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Issue 44 | December 17, 2002
Electronic Filing of First Requests
for Extension of Time to Oppose
 The Trademark Trial and Appeal Board ("TTAB") of the U.S. Patent and Trademark Office has introduced a new Electronic System for Trademark Trials and Appeals ("ESTTA") that allows certain TTAB forms to be submitted over the Internet, or printed out for mailing to the TTAB. The first of the new electronic forms is a First Request for Extension of Time to Oppose the registration of a trademark. Such requests can now be submitted electronically by merely entering the serial number of the application at http://estta.uspto.gov/filing-type.jsp.

At this time, ESTTA supports only a first thirty-day request for extension of time to oppose. All other requests must be filed in writing, pursuant to the applicable rules. The time stamp applied by the ESTTA server is the official time the USPTO received the form. The official filing date and time can be found on the confirmation web screen.

Any person who believes that they would be damaged by the registration of a mark on the Principal Register may file a notice of opposition within thirty days of the mark being published in the Official Gazette. The Trademark Rules also permit such persons to request extensions of time in which to oppose for up to 120 days. A first request for an extension of time of up to thirty days will be automatically granted upon request. Further requests may be granted only if good cause is shown prior to the expiration of the previous request. However, no request for more than a total of 120 days from publication will be granted without the consent of the applicant, or a showing of extraordinary circumstances.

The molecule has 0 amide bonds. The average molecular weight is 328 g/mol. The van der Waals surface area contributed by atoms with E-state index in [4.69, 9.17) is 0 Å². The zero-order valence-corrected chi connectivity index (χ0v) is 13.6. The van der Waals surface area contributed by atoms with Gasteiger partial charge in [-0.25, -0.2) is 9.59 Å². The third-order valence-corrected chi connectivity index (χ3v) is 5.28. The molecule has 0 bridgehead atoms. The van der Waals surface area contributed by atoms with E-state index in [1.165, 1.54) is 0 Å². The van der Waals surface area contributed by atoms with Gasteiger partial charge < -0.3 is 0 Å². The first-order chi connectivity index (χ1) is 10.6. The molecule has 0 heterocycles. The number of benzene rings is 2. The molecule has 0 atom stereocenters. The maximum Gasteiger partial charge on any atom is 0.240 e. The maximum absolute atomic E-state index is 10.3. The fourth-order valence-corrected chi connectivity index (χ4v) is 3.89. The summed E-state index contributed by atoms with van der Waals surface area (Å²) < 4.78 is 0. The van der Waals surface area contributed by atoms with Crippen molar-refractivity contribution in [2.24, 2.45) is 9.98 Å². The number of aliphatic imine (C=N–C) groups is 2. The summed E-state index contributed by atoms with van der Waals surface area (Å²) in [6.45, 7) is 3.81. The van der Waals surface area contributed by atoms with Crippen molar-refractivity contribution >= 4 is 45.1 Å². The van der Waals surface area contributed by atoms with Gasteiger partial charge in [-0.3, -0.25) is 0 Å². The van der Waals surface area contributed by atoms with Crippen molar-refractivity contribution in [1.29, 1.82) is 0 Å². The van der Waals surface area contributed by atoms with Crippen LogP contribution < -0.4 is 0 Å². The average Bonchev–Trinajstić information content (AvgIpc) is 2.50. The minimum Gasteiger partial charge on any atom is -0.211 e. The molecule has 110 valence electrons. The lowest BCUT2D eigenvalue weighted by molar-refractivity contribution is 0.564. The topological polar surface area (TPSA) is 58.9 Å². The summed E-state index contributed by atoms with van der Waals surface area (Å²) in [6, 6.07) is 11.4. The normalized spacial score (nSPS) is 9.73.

For further information on requests for extension of time to oppose, see Trademark Act ยง 13, Trademark Rule 2.102, and TBMP Chapter 200.

To discuss this topic further, please contact the author, Bill Heinze, at Thomas, Kayden, Horstemeyer & Risley. The information contained in this email is provided for informational purposes only and does not represent legal advice. Neither the APLF nor the author intends to create an attorney client relationship by providing this information to you through this message.

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